More than three years have elapsed since that morning on February 9, 1996, when first-grader Zachary Hood of Medford, New Jersey, stood up to read his favorite story to the rest of the class–his reward for reaching a certain degree of reading proficiency. What happened next is the subject of a lawsuit, filed by Zachary’s parents, that now awaits a ruling from the Third Circuit Court of Appeals.
Zachary chose a story called “The Big Family,” a simple tale about two brothers, Jacob and Esau, who quarrel and then make up. Although the story is from the Bible, it does not mention the Bible or God. Nevertheless, Zachary’s teacher stopped him from reading the story to the class, claiming that it was religious. Reportedly humiliated, Zachary sat down.
This was not the first time that Zachary’s expression of religious belief had been censored by school employees. During the previous year, children in the class had been instructed to make individual posters of something they were thankful for. Zachary’s poster said he was thankful for Jesus. The teacher placed the posters on the wall, but a school employee removed Zachary’s because of its religious nature. The poster later was placed in a less-prominent position.
The school’s reaction to these student assignments is surprising in light of the U.S. Department of Education’s 1995 guidelines on Religious Expression in Public Schools:
“Students may express their beliefs about religion in the form of homework, artwork, and other written and oral assignments free of discrimination based on the religious content of their submissions. Such home and classroom work should be judged by ordinary academic standards of substance and relevance, and against other legitimate pedagogical concerns identified by the school.”
Zachary’s mother was certainly surprised. When she asked the school for an explanation, she got several. The teacher said the Bible was not allowed in a public school. The principal said the story was the equivalent of prayer, which was not allowed in a public school. Although the teacher offered to let Zachary read his story to her privately, she refused to let him read it to the class, a decision that was backed by the school district and the state department of education.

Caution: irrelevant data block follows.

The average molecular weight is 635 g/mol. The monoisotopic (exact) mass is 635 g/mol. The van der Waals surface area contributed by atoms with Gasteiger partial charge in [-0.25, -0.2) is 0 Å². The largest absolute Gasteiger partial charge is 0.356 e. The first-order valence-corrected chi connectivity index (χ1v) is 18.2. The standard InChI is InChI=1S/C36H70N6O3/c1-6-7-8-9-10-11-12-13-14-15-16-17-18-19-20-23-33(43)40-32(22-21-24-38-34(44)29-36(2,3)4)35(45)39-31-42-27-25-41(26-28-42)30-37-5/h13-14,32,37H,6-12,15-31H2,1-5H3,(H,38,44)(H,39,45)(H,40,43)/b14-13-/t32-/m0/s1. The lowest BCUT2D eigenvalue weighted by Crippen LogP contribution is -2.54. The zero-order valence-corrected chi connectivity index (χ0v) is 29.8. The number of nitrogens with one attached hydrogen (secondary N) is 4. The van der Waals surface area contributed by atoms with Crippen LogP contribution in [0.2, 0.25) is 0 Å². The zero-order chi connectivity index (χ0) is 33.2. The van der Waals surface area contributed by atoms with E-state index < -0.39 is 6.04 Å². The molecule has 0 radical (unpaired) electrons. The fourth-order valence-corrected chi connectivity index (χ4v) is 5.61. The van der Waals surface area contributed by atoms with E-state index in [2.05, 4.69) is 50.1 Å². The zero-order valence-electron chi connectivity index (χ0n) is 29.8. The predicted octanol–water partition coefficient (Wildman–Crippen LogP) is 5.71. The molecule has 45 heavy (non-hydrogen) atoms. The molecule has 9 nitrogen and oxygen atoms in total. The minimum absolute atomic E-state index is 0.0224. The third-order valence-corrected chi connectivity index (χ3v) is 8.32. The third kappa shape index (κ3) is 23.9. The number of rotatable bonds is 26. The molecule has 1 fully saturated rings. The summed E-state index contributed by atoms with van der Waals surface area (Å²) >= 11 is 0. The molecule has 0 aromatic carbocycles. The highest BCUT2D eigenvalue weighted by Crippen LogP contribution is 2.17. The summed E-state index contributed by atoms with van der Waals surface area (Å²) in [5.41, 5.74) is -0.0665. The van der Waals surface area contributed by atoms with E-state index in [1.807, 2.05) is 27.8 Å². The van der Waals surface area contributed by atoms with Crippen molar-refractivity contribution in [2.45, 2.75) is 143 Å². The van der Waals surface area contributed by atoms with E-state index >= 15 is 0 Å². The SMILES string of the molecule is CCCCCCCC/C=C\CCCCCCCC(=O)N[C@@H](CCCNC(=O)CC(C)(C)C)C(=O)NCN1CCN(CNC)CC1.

Zachary’s mother filed suit against the school district and others for violating her son’s First Amendment right to freedom of expression. Her case was dismissed by the U.S. District Court in 1997. Although the U.S. Court of Appeals for the Third Circuit affirmed the district court’s ruling in 1998, the appeals court subsequently withdrew its decision in response to a petition filed by the Becket Fund for Religious Liberty. Oral arguments were heard on June 2, 1999, and a new decision from the Third Circuit Court is pending.
“The government requires the school to be neutral to religion, and this is being hostile to religion,” Becket Fund attorney Eric Treene told The Christian Science Monitor. The Becket Fund believes that the censorship of Zachary’s story reading–based solely on the fact that his story originated in the Bible–constitutes discrimination against religion, a violation of the First Amendment.
More information on the suit is available at the Becket Fund’s Web site, www.becketfund.org. The U.S. Department of Education’s guidelines for Religious Expression in Public Schools is available on the Internet at www.ed.gov/Speeches/08_1995/religion.html.